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Of 57 case-control studies of antimicrobial resistance, matching was used in 23 (40%). Variables on which matching was done differed substantially across studies. Twelve (52%) justified the use of matching and 9 (39%) noted strengths or limitations of this approach. Analysis accounting for matching was performed only 52% of the time.
There is growing concern about antibiotic resistance.1, 2 Risk factors for antimicrobial resistance have been studied to guide interventions aimed at decreasing their emergence. These studies often employ a case-control study design and may utilize individual-level matching. Matching can be used to control for confounding and is particularly helpful when sample sizes are small, limiting the number of confounders that can be adjusted for in the analysis, or when there is insufficient overlap between case and control subjects (i.e., sibship).3, 4 However, it is unclear how often and why a matched case-control study is performed.
The purpose of this study was to investigate the role of matching in case-control studies evaluating risk factors for antimicrobial resistance. We assessed how often matching is utilized; what variables are matched on; whether authors justify the use of or comment on the strengths or limitations of matching; and how often analysis accounting for matching is performed.
We reviewed the table of contents of four infectious diseases and five general medicine journals we believed would most likely publish articles evaluating risk factors for antimicrobial resistance: Clinical Infectious Diseases (CID), Emerging Infectious Diseases (EID), Infection Control and Hospital Epidemiology (ICHE), American Journal of Infection Control, New England Journal of Medicine, Annals of Internal Medicine, Journal of the American Medical Association, Lancet, and British Medical Journal. All abstracts from 2000 to 2005 were reviewed to identify studies that used a case-control study design to evaluate an antimicrobial-resistant pathogen. Full text manuscripts were then read to identify studies that employed individual-level matching.
Two investigators independently reviewed the literature and assessed articles for inclusion (EC and IL). If opinions differed, two additional investigators evaluated the articles (EL and DL) and consensus was used to arrive at a final decision.
The following data were abstracted for each study: journal, year of publication, country of origin, study setting, number of case and control subjects, matched variables (i.e., age, sex, time at risk, and others); whether the use of matching was justified; whether the strengths or limitations of matching were noted; and whether analysis accounting for matching was used (i.e., McNemars test, sign test, paired t test, or conditional logistic regression).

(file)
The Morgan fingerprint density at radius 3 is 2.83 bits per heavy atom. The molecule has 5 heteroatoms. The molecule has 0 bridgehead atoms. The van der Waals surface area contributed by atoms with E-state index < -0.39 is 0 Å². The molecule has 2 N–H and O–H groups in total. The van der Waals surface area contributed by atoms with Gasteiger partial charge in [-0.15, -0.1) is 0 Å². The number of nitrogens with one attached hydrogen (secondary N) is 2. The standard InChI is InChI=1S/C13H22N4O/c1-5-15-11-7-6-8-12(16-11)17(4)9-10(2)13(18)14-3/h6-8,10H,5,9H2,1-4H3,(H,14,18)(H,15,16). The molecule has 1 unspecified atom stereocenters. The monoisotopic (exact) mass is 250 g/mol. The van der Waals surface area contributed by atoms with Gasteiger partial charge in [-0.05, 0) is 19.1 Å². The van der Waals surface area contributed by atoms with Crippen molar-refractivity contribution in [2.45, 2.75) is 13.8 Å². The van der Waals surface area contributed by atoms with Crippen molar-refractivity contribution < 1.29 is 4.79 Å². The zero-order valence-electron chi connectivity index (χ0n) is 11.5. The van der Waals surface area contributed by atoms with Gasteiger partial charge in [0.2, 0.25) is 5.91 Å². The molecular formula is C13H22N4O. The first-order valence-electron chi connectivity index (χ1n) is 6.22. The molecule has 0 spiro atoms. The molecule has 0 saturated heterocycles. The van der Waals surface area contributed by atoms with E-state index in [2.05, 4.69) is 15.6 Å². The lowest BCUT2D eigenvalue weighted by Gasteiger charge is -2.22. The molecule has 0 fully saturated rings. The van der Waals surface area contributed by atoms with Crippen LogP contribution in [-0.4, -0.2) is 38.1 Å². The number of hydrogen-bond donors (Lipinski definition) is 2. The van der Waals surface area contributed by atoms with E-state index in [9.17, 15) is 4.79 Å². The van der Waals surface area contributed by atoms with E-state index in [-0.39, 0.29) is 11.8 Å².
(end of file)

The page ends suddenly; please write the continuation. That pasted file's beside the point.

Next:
Descriptive analyses were performed to determine how often matching was used and to describe the matched variables. We used Fisher's exact test to assess if matching differed across journal type (i.e., infectious diseases versus general medicine), the particular journal, or year of publication. Chi-square test for trend was used to evaluate the use of matching over time.
We identified 57 case-control studies in six journals evaluating risk factors for antimicrobial-resistant pathogens. A majority (96%) focused on bacterial pathogens. One study evaluated herpes simplex virus, and none evaluated fungal or mycobacterial pathogens.
Of the case-control studies, 23 (40%) from the following three journals utilized individual-level matching: CID = 14 (61%), ICHE = 6 (26%), and EID = 3 (13%). No general medicine journals contained articles meeting inclusion criteria.
Matching was not significantly associated with the journal type (p=0.51), a particular journal (p=0.15), or year of publication (p=0.93). There was no trend in the use matching over time (p =0.72).
The most commonly investigated pathogens were: methicillin resistant Staphylococcus aureus = 6 (26%), vancomycin resistant Enterococcus species = 5 (22%), resistant Pseudomonas aeruginosa = 4 (17%), and extended spectrum beta lactamase Escherichia coli or Klebsiella pneumoniae = 4 (17%). Only two studies were conducted outside the hospital setting.5, 6 Although most employed a 1:1 ratio of cases to controls [9 (39%)], several studies used more than one control for each case subject or multiple control groups. Most studies matched on more than one variable [19 (83%)]. The most commonly matched variables were: hospital ward = 11 (48%), date of admission = 8 (35%), time at risk = 8 (35%), age = 6 (26%), and sex = 5 (22%).